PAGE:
While with the original rules if a player happened to get a higher power plant card early in the game (because 5 high Power Plant Cards need to come out in a row for that to happen) then they were almost guaranteed to go on and win the game. This does not occur with these new rules.

BUWHAHAHAHA!!! The last player to buy a plant, still gets a plant at face value. Maybe there won't be much bidding on the plant before, but someone still gets that plant. You are increasing the number of early high plants, and thus increasing the chance that someone coasts to victory on that early high plant.
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Barticus88 wrote:
jglazebrook wrote:
But this potential hardness I believe is completely offset with the ability to know what the next power plant is going to be; rather than guessing.

Precision guesswork is a big part of the game. You know some, you estimate some, and you give it your best guess. Knowing too much leads to analysis paralysis. The game gives more advantage to the mathematically inclined as it is.


Yes it does give an advantage to those that are mathematically inclined, but isn't that part of the skill of this game. It would also be true that my change in the rules may slightly increase this, but only in a manner that a 10 year old could understand. That is, higher and mid-ranged power plants will occur more regularly.

Yes it eliminates some of the precision guesswork.
However, "precision guesswork" is either mathematical brilliance with "you estimate some" by estimating / counting the whole deck of Power Plant Cards.... OR it is guesswork like you see in Monopoly. My rules would eliminate some of the events that contribute to both of those, because of simplified predictability (an increase strategy), suggested in the paragraph before this.

Analysis paralysis is a fair point for some, but not something we have experienced.



Barticus88 wrote:
jglazebrook wrote:
While with the original rules if a player happened to get a higher power plant card early in the game (because 5 high Power Plant Cards need to come out in a row for that to happen) then they were almost guaranteed to go on and win the game. This does not occur with these new rules.

BUWHAHAHAHA!!! The last player to buy a plant, still gets a plant at face value. Maybe there won't be much bidding on the plant before, but someone still gets that plant. You are increasing the number of early high plants, and thus increasing the chance that someone coasts to victory on that early high plant.


It would also be true that guesswork is not totally eliminated because of the last player's advantage to buy a Power Plant and the opportunity that might arise for them. This means that there is more pressure on the auction beforehand to raise the price and win / lose the auction.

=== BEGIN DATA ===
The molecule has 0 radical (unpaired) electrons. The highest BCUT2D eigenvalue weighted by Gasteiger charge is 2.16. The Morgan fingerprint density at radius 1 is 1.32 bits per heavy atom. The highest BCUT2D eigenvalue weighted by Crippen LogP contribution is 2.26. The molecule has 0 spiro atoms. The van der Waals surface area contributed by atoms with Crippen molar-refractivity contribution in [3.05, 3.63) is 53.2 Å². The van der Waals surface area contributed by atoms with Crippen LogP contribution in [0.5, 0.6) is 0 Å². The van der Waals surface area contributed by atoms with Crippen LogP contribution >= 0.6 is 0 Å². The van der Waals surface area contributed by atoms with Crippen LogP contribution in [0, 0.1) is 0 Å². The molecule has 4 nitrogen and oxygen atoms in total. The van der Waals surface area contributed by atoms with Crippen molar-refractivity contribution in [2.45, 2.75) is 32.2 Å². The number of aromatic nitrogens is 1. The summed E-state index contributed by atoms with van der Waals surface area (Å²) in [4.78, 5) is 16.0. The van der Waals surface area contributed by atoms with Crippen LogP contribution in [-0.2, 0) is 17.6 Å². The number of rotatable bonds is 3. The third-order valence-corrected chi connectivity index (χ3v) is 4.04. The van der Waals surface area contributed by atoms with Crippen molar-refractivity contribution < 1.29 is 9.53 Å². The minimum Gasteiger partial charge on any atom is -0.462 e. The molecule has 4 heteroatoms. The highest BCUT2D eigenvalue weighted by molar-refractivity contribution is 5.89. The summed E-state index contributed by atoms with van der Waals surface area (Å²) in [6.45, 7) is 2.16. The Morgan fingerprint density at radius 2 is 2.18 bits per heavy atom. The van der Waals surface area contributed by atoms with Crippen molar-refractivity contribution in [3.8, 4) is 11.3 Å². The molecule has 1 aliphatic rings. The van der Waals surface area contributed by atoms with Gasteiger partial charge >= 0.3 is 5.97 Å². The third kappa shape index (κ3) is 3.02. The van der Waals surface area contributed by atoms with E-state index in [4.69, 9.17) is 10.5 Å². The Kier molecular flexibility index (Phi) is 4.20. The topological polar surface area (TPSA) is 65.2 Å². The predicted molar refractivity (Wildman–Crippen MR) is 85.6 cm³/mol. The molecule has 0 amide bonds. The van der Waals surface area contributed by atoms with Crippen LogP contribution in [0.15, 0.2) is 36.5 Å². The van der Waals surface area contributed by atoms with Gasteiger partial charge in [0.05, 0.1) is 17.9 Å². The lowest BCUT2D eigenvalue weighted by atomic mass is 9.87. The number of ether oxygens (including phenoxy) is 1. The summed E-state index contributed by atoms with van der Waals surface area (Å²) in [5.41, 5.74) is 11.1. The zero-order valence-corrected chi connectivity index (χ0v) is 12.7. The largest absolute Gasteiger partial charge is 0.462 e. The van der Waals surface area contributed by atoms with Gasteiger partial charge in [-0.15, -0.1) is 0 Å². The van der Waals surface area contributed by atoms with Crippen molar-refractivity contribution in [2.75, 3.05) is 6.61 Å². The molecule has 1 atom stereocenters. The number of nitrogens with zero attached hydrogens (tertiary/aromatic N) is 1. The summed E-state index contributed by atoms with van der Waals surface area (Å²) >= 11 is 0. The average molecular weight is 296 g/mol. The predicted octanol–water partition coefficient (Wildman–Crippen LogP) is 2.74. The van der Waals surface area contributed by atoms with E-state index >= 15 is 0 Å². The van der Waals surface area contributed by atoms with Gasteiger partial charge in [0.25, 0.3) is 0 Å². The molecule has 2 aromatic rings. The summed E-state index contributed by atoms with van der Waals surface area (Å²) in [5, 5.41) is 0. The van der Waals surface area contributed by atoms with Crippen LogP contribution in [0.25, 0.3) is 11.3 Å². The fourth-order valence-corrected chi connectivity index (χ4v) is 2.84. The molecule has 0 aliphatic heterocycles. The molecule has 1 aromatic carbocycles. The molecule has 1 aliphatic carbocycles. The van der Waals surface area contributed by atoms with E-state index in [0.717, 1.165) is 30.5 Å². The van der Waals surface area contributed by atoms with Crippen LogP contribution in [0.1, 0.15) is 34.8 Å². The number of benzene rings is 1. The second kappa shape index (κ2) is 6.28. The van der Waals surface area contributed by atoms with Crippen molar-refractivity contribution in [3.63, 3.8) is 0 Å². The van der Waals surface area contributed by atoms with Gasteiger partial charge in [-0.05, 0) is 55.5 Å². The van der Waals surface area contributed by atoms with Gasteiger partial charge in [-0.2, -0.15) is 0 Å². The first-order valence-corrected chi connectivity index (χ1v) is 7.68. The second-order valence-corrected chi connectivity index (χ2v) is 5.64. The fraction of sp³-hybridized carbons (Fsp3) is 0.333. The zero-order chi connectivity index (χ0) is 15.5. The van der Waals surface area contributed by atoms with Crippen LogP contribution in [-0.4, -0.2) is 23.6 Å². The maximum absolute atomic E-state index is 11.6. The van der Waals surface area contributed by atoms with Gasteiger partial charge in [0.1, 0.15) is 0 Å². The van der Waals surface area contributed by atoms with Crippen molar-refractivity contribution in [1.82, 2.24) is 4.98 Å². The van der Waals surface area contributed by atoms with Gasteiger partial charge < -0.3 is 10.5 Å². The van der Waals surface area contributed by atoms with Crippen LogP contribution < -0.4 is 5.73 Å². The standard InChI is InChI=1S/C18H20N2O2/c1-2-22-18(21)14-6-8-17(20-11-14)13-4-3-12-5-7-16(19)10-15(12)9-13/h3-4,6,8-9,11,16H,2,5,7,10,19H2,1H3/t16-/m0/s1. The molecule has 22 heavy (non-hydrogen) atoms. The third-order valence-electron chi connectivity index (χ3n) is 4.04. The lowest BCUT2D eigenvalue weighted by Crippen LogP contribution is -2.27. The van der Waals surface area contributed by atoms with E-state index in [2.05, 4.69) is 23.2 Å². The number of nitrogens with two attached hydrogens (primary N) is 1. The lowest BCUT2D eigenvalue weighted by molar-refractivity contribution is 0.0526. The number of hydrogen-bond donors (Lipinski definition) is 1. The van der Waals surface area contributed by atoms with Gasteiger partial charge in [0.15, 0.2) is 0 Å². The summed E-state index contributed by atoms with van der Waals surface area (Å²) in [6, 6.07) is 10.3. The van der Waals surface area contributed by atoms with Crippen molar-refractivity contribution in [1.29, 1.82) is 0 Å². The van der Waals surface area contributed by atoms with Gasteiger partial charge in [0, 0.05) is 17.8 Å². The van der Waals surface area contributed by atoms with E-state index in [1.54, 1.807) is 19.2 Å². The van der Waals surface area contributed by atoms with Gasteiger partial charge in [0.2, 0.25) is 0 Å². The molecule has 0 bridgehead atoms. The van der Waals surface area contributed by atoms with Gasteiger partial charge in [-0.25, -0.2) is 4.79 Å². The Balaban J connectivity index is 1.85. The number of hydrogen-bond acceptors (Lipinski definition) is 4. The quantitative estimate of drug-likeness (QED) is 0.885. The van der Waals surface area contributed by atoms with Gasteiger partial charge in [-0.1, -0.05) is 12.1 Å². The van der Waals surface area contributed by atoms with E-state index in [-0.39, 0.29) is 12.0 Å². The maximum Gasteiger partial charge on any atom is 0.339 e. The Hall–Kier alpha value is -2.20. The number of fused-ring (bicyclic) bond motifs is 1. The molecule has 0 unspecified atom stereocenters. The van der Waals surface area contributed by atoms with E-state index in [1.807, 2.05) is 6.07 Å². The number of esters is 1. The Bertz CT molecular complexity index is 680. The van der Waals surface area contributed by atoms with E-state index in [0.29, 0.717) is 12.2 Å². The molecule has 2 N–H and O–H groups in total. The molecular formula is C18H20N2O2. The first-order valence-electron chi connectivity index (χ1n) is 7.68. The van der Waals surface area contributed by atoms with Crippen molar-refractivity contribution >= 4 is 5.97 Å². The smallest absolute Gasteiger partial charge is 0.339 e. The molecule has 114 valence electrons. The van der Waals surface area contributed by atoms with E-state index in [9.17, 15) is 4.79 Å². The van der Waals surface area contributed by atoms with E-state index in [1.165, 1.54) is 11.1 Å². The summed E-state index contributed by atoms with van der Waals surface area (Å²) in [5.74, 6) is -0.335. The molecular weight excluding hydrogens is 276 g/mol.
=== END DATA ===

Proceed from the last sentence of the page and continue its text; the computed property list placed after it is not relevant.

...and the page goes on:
Additionally, the last player in a PHASE 2 knows that
1) in PHASE 4 a low plant may be removed followed by
2) that in PHASE 5 the highest card will be removed.
Meaning that the predicting carries onto the next round and therefore the last player may well know who the first player will be in the next round and what they will want... Thereby keeping the decision making strategy thinking in place.



Barticus88 wrote:
You are increasing the number of early high plants, and thus increasing the chance that someone coasts to victory on that early high plant.

We have actually seen that it creates more balance. Because with the old rules a person getting 1 high power plant and everyone else missing out occurs probably once every second game.

However, with these new rules it would occur MORE THAN twice as often....
Why do I emphasise more?
These rules really only affect the rate at which the lower Power Plant Cards are discarded as opposed to the overall discard rate. If the rules did just affect the overall discard rate, then the higher power plants would occur twice as often. But as these rules really only affect the discard rate of the lower Power Plant Cards, the result is the highest Power Plant Cards appear at a much quicker and more consistent rate.
This also occurs to the mid-range power plants too... Also adding to the balance of the game. This takes away from the advantage of 1 person getting the 1 higher plant card that might occur.

So instead of once per game (or 2nd game) of getting a disproportionately higher power plant card, we have found it happens 4 or 5 times per game, making for a more balanced game for us.

So I would definitely agree with your points Barticus as they are right. My experience with these proposed variant rules have for me said that your points are right but the affect is on the entire game, speeding up the game (slightly) and balancing the game (slightly) more so than the original rules.
 
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Shane Loader
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Overall, I like it very much!
I will implement this in future games as I have seen too many games stall waiting for the step 3 card when no one can reasonably win until it does.
I have also seen several games won or lost by the turn of the plant card for the last place player who either gets a great plant for face value or nothing that will help.

I would suggest changing it to only removing the lowest plant if it did not change during the round. (From being purchased or discarded.)

Another variant we play with for a faster game is live auctions, to reduce AP and inatentiveness. I personally feel they also add an element of excitement to the game.
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bonnyaclyde wrote:
Overall, I like it very much!

Thanks.

bonnyaclyde wrote:
I will implement this in future games as I have seen too many games stall waiting for the step 3 card when no one can reasonably win until it does.